2 Thessalonians 1:1-4, 11-12 Luke 19:1-10
This has been a year of firsts due to the coronavirus. Last night was another one: it was the first time we did not celebrate Halloween the way we are accustomed to: No incessant knocks at the door, No pouring candy into the grubby hands of little aliens, baby sharks, animals and creatures of all kinds roaming the streets. No tricks, no treats, hardly any decorations and carved pumpkins on the neighborhood porches. COVID has forced us to change our practices – while some scaled-down version of Halloween took place, I doubt children did not get the same big stash to last them to the end of November.
Today however, we acknowledge All Saints Day, a holiday with a long history, and one that fortunately hasn’t been canceled. We celebrate today like the church has for centuries those who belong to the church triumphant in Eternity. In the days of early church, Christians would set aside different days to celebrate the anniversaries of the death of martyrs, who had sacrificed their lives for the faith. Eventually the church decided to make it one day to observe all martyrs, and that became All Saints Day, celebrated in the Western Christianity on November 1.
Now to make it all more confusing: hundreds of years later All Souls Day was added on November 2, so that people could pray for all the faithful who died, the average Joe or Jane Christian who might not be good enough to make it to heaven (in the thinking of the day), or who didn’t die a martyr’s death. These were not the non-monks, nuns, priests, hermits, those A-level persons super saints who lived lives of such sacrifice to border on the miraculous. This was based on the idea that the souls of the faithful who didn’t make it into heaven would wait in purgatory, a place between heaven and hell where those souls could be purified to get ready for heaven. And they could still be helped by the prayers of people on earth.
The Protestant Reformation changed this way of thinking. Protestants don’t believe in purgatory, so we don’t pray for the souls of the dead, beyond trusting them to God’s care and giving thanks for their lives. So after the Reformation, we merged All Souls Day with All Saints Day, and honor anyone who has died, especially those who were part of our community of faith. Protestants also don’t believe in a hierarchy of God’s servants, leading to a hierarchy to a of saints. We believe we are all in this together. The Greek word that is translated “saint” means “set apart for God’s use.” And Paul called all Christians “saints.” Most of his letters are addressed to “the saints’ in various parts of the world, meaning the Christians. It is clear from the letters that not all of the saints acted in a “saintly” manner. There were all sorts of problems and controversies among the faithful. Yet Paul still addressed them as saints, because they had been called so by God.
In the gospel story this morning, we heard about a man who was far from a saint who became one of the saints. Zacchaeus was a chief tax-collector and he was rich. He was rich because he was good at what he did, that is, collecting money from the people for the Romans, and keeping a healthy share for himself. Tax collectors had a well-deserved reputation for being dishonest. And Zacchaeus himself confessed that he was no exception. But when Jesus called him by name, and invited himself to Zacchaeus’ house, Zacchaeus had a change of heart – he received Jesus joyfully.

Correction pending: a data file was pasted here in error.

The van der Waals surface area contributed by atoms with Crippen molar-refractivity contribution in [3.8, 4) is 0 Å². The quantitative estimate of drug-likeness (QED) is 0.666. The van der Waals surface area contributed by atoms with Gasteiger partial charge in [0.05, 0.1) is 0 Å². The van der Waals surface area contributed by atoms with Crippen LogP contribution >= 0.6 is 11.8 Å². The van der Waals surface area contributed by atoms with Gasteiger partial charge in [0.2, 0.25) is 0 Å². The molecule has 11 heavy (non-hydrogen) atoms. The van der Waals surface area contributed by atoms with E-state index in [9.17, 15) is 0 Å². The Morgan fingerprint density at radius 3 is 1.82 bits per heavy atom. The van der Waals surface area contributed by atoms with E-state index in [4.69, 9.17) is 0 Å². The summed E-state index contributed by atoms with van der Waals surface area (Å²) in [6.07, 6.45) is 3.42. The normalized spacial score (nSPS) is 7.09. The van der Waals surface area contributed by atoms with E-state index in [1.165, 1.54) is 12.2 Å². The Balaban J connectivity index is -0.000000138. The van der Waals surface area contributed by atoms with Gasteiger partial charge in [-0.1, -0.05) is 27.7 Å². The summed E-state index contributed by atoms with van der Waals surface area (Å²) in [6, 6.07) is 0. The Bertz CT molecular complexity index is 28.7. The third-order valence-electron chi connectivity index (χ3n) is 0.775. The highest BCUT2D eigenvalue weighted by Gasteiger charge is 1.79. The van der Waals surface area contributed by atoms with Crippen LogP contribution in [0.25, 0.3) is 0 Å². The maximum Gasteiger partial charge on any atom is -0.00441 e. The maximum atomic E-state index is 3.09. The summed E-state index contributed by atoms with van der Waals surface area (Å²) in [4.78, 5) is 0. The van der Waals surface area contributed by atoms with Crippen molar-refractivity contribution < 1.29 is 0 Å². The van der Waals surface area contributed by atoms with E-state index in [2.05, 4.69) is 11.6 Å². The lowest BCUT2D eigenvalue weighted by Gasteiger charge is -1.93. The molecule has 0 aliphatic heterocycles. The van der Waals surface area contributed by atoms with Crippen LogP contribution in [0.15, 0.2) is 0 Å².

Because it is Stewardship season, I can’t resist pointing out that this was not just a spiritual conversion for Zacchaeus. He had a financial conversion as well. He responded to Jesus by saying, “I will give half of my possessions to the poor, and if I have cheated anyone, I will pay back four times as much.” We don’t really know what happened to Zacchaeus after this. But if he continued to follow Jesus, we can count him among the saints. Saints are ordinary people, sometimes even bad people, who turn their lives around in response to God’s call. It reminds me of the powerful saying, every saint has a past, every sinner has a future. And in that future is becoming a saint.
In Thessalonians, Paul gave thanks for the Thessalonian saints because “your faith is growing abundantly and the love of every one of you for one another is increasing…” Paul saw this growing in faith and love as something to be proud of. What do we have to proclaim here? We should be proud of the saints of Merrick/Freeport Church. What do you think? First, I would say that we welcome all kinds of people and make an effort to understand and work together. We have a servant mentality. We receive and give thankfully, like Zacchaeus. We do not get into power struggles; instead we are eager to pitch in and help. We are open-minded and willing to welcome new ideas, new leaders, and new ways to worship, and this is bringing us closer to God. Most of us are not wealthy but we want to do what is right, and we give what we can to all the mission programs. We have a lot to proclaim about here. God is making us worthy of his call, we becoming his saints.
Today we will light a candle and list those saints who made a difference in our lives as a way to give thanks and honor the light that was in them, and the grace God that shone in their lives. Especially we want to remember those we care about who have died in the past year or in blessed memory. But whether it was days ago or years ago, the impact of a Saint in our life lives an imprint forever. And that is something we can never cancel or curtail its celebration.
Let us remember all those saints who made our lives so rich and full. Let us rejoice, like Zacchaeus, that we too, by following their examples, are becoming and will indeed be counted among the saints. Amen.